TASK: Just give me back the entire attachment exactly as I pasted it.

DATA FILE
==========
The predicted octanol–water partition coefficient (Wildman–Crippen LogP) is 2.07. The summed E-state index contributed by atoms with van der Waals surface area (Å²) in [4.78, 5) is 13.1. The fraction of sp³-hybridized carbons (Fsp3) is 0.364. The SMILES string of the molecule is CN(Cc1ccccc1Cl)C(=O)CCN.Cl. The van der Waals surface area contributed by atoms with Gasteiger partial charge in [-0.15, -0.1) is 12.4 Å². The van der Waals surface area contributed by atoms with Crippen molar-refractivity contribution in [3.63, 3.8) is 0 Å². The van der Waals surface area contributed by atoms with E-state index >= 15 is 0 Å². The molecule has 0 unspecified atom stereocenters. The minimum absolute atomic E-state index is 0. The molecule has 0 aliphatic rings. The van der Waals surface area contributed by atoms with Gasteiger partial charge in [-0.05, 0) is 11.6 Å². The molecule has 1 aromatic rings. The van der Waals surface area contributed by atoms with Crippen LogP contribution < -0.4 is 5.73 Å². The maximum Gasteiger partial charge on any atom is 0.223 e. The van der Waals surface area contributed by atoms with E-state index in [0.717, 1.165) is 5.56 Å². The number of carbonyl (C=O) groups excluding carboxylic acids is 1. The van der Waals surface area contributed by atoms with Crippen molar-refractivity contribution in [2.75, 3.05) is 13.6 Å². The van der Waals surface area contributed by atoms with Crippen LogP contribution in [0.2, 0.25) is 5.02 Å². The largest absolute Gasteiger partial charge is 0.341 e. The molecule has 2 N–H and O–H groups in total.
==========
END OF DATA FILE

The predicted octanol–water partition coefficient (Wildman–Crippen LogP) is 2.07. The summed E-state index contributed by atoms with van der Waals surface area (Å²) in [4.78, 5) is 13.1. The fraction of sp³-hybridized carbons (Fsp3) is 0.364. The SMILES string of the molecule is CN(Cc1ccccc1Cl)C(=O)CCN.Cl. The van der Waals surface area contributed by atoms with Gasteiger partial charge in [-0.15, -0.1) is 12.4 Å². The van der Waals surface area contributed by atoms with Crippen molar-refractivity contribution in [3.63, 3.8) is 0 Å². The van der Waals surface area contributed by atoms with E-state index >= 15 is 0 Å². The molecule has 0 unspecified atom stereocenters. The minimum absolute atomic E-state index is 0. The molecule has 0 aliphatic rings. The van der Waals surface area contributed by atoms with Gasteiger partial charge in [-0.05, 0) is 11.6 Å². The molecule has 1 aromatic rings. The van der Waals surface area contributed by atoms with Crippen LogP contribution < -0.4 is 5.73 Å². The maximum Gasteiger partial charge on any atom is 0.223 e. The van der Waals surface area contributed by atoms with E-state index in [0.717, 1.165) is 5.56 Å². The number of carbonyl (C=O) groups excluding carboxylic acids is 1. The van der Waals surface area contributed by atoms with Crippen molar-refractivity contribution in [2.75, 3.05) is 13.6 Å². The van der Waals surface area contributed by atoms with Crippen LogP contribution in [0.2, 0.25) is 5.02 Å². The largest absolute Gasteiger partial charge is 0.341 e. The molecule has 2 N–H and O–H groups in total.